Dictionary censoring: Apple's gone too far
August 05, 2009
Look, we love Apple’s products, particularly the iPhone and the great achievements that Apple has wrought with the AppStore. And though we anticipated some problems with an AT&T/Apple-controlled app market, in which either company could brazenly ban an application for seemingly no reason, we’ve mostly been happy with the freedom that iPhone developers have had. Sure, there was the occasional story about a tethering application pulled from the AppStore, or apps being pulled that “duplicated” the functionality of the core iPhone apps, but even these grievances were (questionably) reasonable. Yet if a slippery slope is to be found anywhere, it’s beneath the feet of the app reviewers at Apple, whose rejections border on the comical. So it is for the Ninjawords application, in which a dictionary required censoring before it could be sold in the AppStore. Indeed, an article at the Onion could be no more amusing, but as this is real, it must similarly be true that the app store reviewers are either members of the religious right (whose hypocrisy is clearly prevalent, since some of the banned words appear in the bible itself), else are teenage twits who want nothing more than to strike a nerve with developers, as they somehow delight in creating ridiculous, unecessary drama.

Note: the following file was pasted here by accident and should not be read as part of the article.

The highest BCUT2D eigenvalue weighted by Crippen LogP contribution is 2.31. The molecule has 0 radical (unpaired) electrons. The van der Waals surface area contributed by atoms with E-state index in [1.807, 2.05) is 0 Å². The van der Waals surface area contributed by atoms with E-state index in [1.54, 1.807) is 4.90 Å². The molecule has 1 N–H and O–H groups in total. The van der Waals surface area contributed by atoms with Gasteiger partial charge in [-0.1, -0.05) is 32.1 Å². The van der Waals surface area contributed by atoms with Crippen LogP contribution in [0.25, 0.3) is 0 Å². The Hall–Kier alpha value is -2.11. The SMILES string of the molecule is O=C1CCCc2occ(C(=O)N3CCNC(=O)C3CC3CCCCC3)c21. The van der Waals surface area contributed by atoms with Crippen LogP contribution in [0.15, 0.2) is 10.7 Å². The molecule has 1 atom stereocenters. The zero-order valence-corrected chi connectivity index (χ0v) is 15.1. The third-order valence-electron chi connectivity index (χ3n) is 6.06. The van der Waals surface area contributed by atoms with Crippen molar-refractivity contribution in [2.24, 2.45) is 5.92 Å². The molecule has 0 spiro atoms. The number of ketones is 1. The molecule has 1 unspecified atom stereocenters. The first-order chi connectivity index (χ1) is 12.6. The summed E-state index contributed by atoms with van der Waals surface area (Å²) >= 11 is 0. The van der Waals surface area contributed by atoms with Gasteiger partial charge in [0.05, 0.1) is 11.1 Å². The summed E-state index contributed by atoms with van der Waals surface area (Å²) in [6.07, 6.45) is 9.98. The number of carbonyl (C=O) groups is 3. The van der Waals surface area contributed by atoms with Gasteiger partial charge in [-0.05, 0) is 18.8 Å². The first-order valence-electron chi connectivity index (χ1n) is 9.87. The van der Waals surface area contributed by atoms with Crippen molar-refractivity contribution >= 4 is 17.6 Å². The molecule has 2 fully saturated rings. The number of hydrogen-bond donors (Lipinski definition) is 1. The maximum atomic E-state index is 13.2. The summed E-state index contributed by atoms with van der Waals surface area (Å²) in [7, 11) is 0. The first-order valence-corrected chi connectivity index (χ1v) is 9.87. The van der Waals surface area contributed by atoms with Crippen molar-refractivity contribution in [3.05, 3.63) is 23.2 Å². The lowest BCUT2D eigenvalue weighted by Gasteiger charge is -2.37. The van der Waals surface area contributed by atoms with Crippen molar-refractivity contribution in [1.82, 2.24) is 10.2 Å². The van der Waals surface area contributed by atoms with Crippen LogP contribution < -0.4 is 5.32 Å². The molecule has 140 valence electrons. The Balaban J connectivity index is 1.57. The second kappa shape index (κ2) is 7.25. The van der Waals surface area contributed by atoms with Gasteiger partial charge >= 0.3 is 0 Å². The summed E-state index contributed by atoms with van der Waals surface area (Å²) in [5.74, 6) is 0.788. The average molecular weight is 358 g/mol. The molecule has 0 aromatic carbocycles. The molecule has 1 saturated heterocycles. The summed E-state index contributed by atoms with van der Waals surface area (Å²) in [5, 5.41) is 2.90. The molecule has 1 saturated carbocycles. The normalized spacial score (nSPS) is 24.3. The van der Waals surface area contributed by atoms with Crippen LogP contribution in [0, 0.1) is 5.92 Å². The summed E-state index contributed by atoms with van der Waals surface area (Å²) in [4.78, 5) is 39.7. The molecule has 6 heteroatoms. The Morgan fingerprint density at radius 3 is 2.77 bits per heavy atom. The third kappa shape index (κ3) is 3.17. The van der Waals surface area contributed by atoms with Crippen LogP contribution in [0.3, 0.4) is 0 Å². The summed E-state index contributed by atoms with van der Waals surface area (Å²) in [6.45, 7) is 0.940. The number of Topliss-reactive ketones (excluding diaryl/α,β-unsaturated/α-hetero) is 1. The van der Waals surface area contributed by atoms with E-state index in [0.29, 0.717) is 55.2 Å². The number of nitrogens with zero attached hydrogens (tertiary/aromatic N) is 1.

Sure, the AppStore is no T-Mobile Sidekick marketplace, where nearly every good application is never approved for users to download (and if they are, rarely free). But come on, Apple, this behavior is inexcusable. It’s not even that the Ninjawords rejection is based on any semblance of reality: common sense alone should dictate the application’s publication. To even think about designating a dictionary as a mature product (even after the censoring) is preposterous, considering that dictionaries reside in nearly every home, classroom, and library in America. This is a case of bullying for the sake of bullying and nothing else; Apple isn’t protecting children, customers, or anyone else with these kinds of application rejections. If anything, Apple is simply driving some developers away from the AppStore, where they’ll probably just adopt a different platform instead. That may not be troublesome to Apple now, what with the iPhone’s tremendous following, but why accelerate momentum to the contrary, even if that momentum is small?
It would be quite insightful to discover what kind of guidance AppStore reviewers get from higher-ups, and what kind of training these reviewers get in the first place. Because right now, we think most high-school interns would do a better job.